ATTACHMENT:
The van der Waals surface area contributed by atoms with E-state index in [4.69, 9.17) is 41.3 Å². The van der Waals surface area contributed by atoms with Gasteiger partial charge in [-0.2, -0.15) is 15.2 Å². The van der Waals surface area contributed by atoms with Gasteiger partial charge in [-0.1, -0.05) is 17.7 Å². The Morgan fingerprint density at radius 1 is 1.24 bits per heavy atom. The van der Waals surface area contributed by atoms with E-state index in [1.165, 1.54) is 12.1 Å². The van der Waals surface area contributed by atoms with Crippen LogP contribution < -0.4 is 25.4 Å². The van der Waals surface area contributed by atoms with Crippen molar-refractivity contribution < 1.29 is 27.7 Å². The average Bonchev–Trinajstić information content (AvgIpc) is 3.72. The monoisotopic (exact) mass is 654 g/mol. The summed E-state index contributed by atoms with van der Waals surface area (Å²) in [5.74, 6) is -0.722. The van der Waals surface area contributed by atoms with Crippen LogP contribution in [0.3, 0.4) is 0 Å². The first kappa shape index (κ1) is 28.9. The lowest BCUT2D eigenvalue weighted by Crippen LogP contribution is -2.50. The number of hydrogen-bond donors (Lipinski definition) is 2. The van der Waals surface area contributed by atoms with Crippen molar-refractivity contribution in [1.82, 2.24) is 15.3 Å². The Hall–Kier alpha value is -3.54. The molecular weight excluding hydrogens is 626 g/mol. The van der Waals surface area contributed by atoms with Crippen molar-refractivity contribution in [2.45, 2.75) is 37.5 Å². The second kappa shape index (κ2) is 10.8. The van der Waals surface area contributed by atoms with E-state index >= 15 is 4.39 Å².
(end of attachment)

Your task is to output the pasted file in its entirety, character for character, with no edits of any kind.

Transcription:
The van der Waals surface area contributed by atoms with E-state index in [4.69, 9.17) is 41.3 Å². The van der Waals surface area contributed by atoms with Gasteiger partial charge in [-0.2, -0.15) is 15.2 Å². The van der Waals surface area contributed by atoms with Gasteiger partial charge in [-0.1, -0.05) is 17.7 Å². The Morgan fingerprint density at radius 1 is 1.24 bits per heavy atom. The van der Waals surface area contributed by atoms with E-state index in [1.165, 1.54) is 12.1 Å². The van der Waals surface area contributed by atoms with Crippen LogP contribution < -0.4 is 25.4 Å². The van der Waals surface area contributed by atoms with Crippen molar-refractivity contribution < 1.29 is 27.7 Å². The average Bonchev–Trinajstić information content (AvgIpc) is 3.72. The monoisotopic (exact) mass is 654 g/mol. The summed E-state index contributed by atoms with van der Waals surface area (Å²) in [5.74, 6) is -0.722. The van der Waals surface area contributed by atoms with Crippen LogP contribution in [0.3, 0.4) is 0 Å². The first kappa shape index (κ1) is 28.9. The lowest BCUT2D eigenvalue weighted by Crippen LogP contribution is -2.50. The number of hydrogen-bond donors (Lipinski definition) is 2. The van der Waals surface area contributed by atoms with Crippen molar-refractivity contribution in [1.82, 2.24) is 15.3 Å². The Hall–Kier alpha value is -3.54. The molecular weight excluding hydrogens is 626 g/mol. The van der Waals surface area contributed by atoms with Crippen molar-refractivity contribution in [2.45, 2.75) is 37.5 Å². The second kappa shape index (κ2) is 10.8. The van der Waals surface area contributed by atoms with E-state index >= 15 is 4.39 Å².